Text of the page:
“Just how does it work???”
This is a very interesting question that a great number of patients have asked us over the years. The idea that the insertion of hair-thin needles at particular points of the human body, often eliciting no sensation at all, will create a healing response is very alien to our usual system of thought. It is therefore normal for any inquisitive mind to ask: how does it work?
A scientific approach
This is a fascinating area of study, and there is currently a great deal of research and debate being carried out in order to decipher in scientific terms what specifically happens during an acupuncture treatment. Recently it has been demonstrated that acupuncture needling has significant effects on multiple physiological systems. In particular, it has been shown:
- to have measurable effects in alleviating pain of multiple origins
- to regulate the hormonal system
- to regulate the central and the peripheral nervous system
- to relax the vascular system and increase blood flow, for example to the heart and brain
(see example references below)
However, its full effects are still far from being understood in conventional terms, and there certainly isn’t a single unifying theory that explains the vast number of effects that acupuncture has. Moreover, given the complexity of the human body and the great number of acupuncture points at different locations, it is unlikely that there ever will be a simple Western explanation of it.
A traditional approach
The type of acupuncture we offer at Yi Dao is based on Traditional Chinese Medicine (TCM), a complete system of medicine that has been tested and refined in China for thousands of years. It is a complex and internally very coherent system, that accurately describes many of the processes of the human body in significant detail. Although its concepts cannot always be directly correlated to conventional medical understanding, we find that using this system to inform treatment and choose acupuncture points consistently gives good results.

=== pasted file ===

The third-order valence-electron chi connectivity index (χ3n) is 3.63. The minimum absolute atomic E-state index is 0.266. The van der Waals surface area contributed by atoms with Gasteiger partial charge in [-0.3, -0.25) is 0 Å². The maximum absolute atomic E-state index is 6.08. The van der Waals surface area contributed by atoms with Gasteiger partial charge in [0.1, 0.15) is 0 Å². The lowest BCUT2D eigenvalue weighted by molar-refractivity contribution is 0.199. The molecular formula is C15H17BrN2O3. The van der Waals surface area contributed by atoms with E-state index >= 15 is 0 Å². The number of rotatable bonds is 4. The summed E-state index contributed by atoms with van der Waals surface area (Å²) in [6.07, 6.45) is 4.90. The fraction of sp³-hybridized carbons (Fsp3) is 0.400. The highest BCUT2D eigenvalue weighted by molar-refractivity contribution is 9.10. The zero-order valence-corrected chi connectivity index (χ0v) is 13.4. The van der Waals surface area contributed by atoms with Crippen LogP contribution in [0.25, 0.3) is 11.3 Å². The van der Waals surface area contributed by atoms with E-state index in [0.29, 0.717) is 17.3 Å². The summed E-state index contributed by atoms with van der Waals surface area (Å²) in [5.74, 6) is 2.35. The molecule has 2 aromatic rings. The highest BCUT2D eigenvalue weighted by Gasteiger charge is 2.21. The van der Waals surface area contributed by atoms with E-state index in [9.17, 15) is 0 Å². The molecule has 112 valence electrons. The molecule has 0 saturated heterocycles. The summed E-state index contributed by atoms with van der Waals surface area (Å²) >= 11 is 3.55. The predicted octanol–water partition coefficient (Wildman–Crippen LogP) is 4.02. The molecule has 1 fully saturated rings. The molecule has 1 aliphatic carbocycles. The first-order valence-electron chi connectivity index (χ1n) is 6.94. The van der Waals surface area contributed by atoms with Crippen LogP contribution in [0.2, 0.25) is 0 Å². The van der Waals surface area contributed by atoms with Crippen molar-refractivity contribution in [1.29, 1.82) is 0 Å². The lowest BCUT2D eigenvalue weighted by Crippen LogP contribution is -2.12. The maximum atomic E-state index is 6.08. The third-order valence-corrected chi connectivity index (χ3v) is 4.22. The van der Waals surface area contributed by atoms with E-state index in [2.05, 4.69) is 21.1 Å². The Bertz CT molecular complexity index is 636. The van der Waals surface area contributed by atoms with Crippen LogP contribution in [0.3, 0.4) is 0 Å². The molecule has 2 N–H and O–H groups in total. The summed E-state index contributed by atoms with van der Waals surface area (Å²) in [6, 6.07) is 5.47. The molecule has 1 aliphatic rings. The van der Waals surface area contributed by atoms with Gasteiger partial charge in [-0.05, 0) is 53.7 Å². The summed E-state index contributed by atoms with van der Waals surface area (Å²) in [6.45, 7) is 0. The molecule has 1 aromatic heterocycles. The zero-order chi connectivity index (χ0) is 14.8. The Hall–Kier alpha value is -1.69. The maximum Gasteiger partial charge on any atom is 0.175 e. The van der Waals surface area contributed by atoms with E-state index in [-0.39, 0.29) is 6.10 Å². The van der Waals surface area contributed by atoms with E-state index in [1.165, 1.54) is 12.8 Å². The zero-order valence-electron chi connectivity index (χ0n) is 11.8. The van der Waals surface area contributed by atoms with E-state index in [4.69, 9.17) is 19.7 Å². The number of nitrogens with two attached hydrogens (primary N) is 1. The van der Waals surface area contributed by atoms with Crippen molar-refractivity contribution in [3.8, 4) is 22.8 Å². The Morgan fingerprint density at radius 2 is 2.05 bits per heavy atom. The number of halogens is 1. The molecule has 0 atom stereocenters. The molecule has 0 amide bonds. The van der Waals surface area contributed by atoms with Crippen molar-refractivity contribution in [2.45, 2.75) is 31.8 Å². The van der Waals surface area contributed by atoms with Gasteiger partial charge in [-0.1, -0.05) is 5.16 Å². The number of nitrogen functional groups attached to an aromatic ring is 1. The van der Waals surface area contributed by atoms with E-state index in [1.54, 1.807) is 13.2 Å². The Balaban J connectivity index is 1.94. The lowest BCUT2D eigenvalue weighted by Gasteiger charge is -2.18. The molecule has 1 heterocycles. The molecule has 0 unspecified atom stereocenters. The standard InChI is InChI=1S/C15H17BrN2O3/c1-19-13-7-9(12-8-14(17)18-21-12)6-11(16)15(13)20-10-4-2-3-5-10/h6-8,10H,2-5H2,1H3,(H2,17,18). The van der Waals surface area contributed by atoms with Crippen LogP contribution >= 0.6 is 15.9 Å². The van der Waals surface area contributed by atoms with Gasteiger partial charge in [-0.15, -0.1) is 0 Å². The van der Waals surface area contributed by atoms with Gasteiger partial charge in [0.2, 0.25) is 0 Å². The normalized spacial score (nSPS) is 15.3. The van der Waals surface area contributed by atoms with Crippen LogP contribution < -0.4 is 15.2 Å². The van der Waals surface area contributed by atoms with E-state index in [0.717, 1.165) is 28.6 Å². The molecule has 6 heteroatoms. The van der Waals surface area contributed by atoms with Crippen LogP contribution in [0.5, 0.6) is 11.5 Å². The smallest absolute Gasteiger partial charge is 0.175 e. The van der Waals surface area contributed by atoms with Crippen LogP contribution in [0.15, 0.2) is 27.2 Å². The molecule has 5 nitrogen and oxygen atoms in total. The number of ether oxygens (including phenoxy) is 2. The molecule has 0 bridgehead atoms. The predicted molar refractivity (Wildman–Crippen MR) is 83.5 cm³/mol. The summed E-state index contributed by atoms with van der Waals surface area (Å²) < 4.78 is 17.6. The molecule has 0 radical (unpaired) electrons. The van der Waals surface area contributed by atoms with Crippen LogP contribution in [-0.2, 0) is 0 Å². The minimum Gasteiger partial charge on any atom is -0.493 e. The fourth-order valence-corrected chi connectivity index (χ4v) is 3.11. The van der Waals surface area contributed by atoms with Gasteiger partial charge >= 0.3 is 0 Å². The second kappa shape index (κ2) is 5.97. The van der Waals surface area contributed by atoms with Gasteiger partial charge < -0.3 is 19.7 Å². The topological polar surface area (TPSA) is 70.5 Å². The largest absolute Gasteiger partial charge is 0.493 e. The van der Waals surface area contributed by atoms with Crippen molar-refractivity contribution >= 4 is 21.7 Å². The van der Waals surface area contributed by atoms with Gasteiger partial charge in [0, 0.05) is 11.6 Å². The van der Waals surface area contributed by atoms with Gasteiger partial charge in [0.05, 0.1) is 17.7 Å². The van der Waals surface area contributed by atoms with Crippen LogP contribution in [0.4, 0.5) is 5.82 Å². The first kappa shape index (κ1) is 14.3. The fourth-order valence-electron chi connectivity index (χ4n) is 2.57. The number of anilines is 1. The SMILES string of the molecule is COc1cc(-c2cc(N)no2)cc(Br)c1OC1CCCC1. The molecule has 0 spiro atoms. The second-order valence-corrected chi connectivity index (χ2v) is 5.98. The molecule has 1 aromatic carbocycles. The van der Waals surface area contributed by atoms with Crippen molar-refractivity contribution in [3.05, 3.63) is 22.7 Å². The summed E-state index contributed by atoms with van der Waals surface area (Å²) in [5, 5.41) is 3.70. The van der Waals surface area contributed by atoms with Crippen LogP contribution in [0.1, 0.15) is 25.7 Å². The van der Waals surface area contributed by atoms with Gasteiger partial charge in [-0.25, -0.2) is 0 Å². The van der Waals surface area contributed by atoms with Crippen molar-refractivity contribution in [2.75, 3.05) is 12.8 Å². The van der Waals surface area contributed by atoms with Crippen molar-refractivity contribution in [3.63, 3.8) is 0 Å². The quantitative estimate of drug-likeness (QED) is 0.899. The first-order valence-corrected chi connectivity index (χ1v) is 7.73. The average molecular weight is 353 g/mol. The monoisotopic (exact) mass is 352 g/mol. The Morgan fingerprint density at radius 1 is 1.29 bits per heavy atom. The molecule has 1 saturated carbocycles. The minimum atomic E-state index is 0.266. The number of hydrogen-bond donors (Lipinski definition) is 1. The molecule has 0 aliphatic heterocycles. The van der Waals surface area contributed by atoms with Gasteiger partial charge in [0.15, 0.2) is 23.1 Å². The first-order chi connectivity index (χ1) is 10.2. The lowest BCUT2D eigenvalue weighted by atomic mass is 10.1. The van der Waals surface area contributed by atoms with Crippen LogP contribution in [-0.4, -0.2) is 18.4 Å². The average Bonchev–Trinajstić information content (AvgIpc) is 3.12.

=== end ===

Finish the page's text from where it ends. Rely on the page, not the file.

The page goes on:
Increasingly recognised and accepted
Although its mechanisms are not completely understood, research into the effectiveness of acupuncture is proving conclusive. Acupuncture is now included in the NICE guidelines as a recommended treatment for certain conditions, for example tension-type headaches. It is increasingly gaining recognition and acceptance into our Western healthcare systems, and is now available in various NHS treatment settings, from pain clinics to labour wards to drug addiction centres.
- Hui, K. K. S., Liu, J., Makris, N., Gollub, R. L., Chen, A. J. W., Moore, C. I., et al. (2000). Acupuncture Modulates the Limbic System and Subcortical Gray Structures of the Human Brain: Evidence From fMRI Studies in Normal Subjects, Human Brain Mapping, 9, 13–25.
- Napadow, V., Makris, N., Liu, J., Kettner, N. W., Kwong, K. K., & Hui, K. K. S. (2005). Acupuncture on the Human Brain as Measured by fMRI. Human Brain Mapping. 24, 193-205.
- Melchart, D., Streng, A., Hoppe, A., Brinkhaus, B., Witt, C., Wagenpfeil, S., et al, (2005). Acupuncture in patients with tension-type headache: randomised controlled trial. [Electronic version]. British Medical Journal, 331, 376-382. Sandberg, M., Larsson, B., Lindberg, L. G., & Gerdle, B., (2005). Different patterns of blood flow response in the trapezius muscle following needle stimulation (acupuncture) between healthy subjects and patients with fibromyalgia and work-related trapezius myalgia. European Journal of Pain, 9, 497–510.
- Haake, M., Muller, H., H., Schade-Brittinger, C., Prinz, H., Basler, H., Streitberger, K. et al, (2007). German acupuncture trials (GERAC) for chronic low back pain: randomized, multicenter, blinded, parallel-group trial with three groups. Archives of Internal Medicine, 167,1892–1898.